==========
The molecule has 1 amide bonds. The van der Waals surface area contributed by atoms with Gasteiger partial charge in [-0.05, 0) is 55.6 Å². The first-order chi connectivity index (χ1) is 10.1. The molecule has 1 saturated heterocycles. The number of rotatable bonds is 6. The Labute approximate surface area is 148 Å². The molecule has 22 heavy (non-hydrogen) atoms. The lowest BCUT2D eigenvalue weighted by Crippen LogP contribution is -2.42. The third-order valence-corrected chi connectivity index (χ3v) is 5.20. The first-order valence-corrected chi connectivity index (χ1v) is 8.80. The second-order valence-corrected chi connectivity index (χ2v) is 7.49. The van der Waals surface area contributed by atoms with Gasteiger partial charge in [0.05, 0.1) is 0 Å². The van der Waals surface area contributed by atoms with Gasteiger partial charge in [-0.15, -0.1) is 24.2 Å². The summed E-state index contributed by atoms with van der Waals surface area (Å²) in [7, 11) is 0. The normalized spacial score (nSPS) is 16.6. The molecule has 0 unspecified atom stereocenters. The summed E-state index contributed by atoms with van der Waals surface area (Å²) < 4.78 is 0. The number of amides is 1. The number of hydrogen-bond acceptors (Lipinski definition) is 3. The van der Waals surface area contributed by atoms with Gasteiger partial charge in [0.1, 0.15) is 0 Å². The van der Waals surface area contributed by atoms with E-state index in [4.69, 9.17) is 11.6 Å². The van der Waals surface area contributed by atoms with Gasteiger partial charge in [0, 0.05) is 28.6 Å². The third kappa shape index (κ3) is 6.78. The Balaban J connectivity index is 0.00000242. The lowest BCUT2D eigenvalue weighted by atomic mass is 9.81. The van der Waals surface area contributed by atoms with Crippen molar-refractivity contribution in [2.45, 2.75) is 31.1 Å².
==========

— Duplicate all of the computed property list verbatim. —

The molecule has 1 amide bonds. The van der Waals surface area contributed by atoms with Gasteiger partial charge in [-0.05, 0) is 55.6 Å². The first-order chi connectivity index (χ1) is 10.1. The molecule has 1 saturated heterocycles. The number of rotatable bonds is 6. The Labute approximate surface area is 148 Å². The molecule has 22 heavy (non-hydrogen) atoms. The lowest BCUT2D eigenvalue weighted by Crippen LogP contribution is -2.42. The third-order valence-corrected chi connectivity index (χ3v) is 5.20. The first-order valence-corrected chi connectivity index (χ1v) is 8.80. The second-order valence-corrected chi connectivity index (χ2v) is 7.49. The van der Waals surface area contributed by atoms with Gasteiger partial charge in [0.05, 0.1) is 0 Å². The van der Waals surface area contributed by atoms with Gasteiger partial charge in [-0.15, -0.1) is 24.2 Å². The summed E-state index contributed by atoms with van der Waals surface area (Å²) in [7, 11) is 0. The normalized spacial score (nSPS) is 16.6. The molecule has 0 unspecified atom stereocenters. The summed E-state index contributed by atoms with van der Waals surface area (Å²) < 4.78 is 0. The number of amides is 1. The number of hydrogen-bond acceptors (Lipinski definition) is 3. The van der Waals surface area contributed by atoms with Gasteiger partial charge in [0.1, 0.15) is 0 Å². The van der Waals surface area contributed by atoms with E-state index in [4.69, 9.17) is 11.6 Å². The van der Waals surface area contributed by atoms with Gasteiger partial charge in [0, 0.05) is 28.6 Å². The third kappa shape index (κ3) is 6.78. The Balaban J connectivity index is 0.00000242. The lowest BCUT2D eigenvalue weighted by atomic mass is 9.81. The van der Waals surface area contributed by atoms with Crippen molar-refractivity contribution in [2.45, 2.75) is 31.1 Å².